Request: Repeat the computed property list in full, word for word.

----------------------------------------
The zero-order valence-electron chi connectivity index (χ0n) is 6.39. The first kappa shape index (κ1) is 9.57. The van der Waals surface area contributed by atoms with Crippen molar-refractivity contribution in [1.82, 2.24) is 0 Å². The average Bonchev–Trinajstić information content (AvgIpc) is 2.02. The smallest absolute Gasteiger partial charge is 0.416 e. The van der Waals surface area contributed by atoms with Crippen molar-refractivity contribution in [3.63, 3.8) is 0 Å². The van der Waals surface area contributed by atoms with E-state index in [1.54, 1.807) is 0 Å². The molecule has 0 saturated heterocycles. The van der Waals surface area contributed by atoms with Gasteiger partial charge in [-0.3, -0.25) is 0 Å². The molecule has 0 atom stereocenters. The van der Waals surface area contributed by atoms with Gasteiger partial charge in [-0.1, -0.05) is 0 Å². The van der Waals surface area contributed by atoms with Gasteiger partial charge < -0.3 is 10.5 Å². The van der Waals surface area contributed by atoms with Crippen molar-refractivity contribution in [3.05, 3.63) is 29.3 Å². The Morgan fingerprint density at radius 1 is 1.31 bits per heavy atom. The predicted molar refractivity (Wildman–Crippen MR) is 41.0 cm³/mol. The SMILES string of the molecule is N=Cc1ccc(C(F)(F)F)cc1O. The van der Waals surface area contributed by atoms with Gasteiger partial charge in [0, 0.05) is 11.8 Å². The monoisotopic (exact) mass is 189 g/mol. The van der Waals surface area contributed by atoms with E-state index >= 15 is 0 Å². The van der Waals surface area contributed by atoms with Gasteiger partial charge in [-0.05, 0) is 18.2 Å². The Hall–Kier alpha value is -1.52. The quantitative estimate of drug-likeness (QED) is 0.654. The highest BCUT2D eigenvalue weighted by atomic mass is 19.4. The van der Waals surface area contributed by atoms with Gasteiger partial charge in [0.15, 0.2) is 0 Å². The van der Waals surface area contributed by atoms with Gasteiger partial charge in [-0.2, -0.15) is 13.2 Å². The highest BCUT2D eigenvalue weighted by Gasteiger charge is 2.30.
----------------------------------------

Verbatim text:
The zero-order valence-electron chi connectivity index (χ0n) is 6.39. The first kappa shape index (κ1) is 9.57. The van der Waals surface area contributed by atoms with Crippen molar-refractivity contribution in [1.82, 2.24) is 0 Å². The average Bonchev–Trinajstić information content (AvgIpc) is 2.02. The smallest absolute Gasteiger partial charge is 0.416 e. The van der Waals surface area contributed by atoms with Crippen molar-refractivity contribution in [3.63, 3.8) is 0 Å². The van der Waals surface area contributed by atoms with E-state index in [1.54, 1.807) is 0 Å². The molecule has 0 saturated heterocycles. The van der Waals surface area contributed by atoms with Gasteiger partial charge in [-0.3, -0.25) is 0 Å². The molecule has 0 atom stereocenters. The van der Waals surface area contributed by atoms with Gasteiger partial charge in [-0.1, -0.05) is 0 Å². The van der Waals surface area contributed by atoms with Gasteiger partial charge < -0.3 is 10.5 Å². The van der Waals surface area contributed by atoms with Crippen molar-refractivity contribution in [3.05, 3.63) is 29.3 Å². The Morgan fingerprint density at radius 1 is 1.31 bits per heavy atom. The predicted molar refractivity (Wildman–Crippen MR) is 41.0 cm³/mol. The SMILES string of the molecule is N=Cc1ccc(C(F)(F)F)cc1O. The van der Waals surface area contributed by atoms with Gasteiger partial charge in [0, 0.05) is 11.8 Å². The monoisotopic (exact) mass is 189 g/mol. The van der Waals surface area contributed by atoms with E-state index >= 15 is 0 Å². The van der Waals surface area contributed by atoms with Gasteiger partial charge in [-0.05, 0) is 18.2 Å². The Hall–Kier alpha value is -1.52. The quantitative estimate of drug-likeness (QED) is 0.654. The highest BCUT2D eigenvalue weighted by atomic mass is 19.4. The van der Waals surface area contributed by atoms with Gasteiger partial charge in [0.15, 0.2) is 0 Å². The van der Waals surface area contributed by atoms with Gasteiger partial charge in [-0.2, -0.15) is 13.2 Å². The highest BCUT2D eigenvalue weighted by Gasteiger charge is 2.30.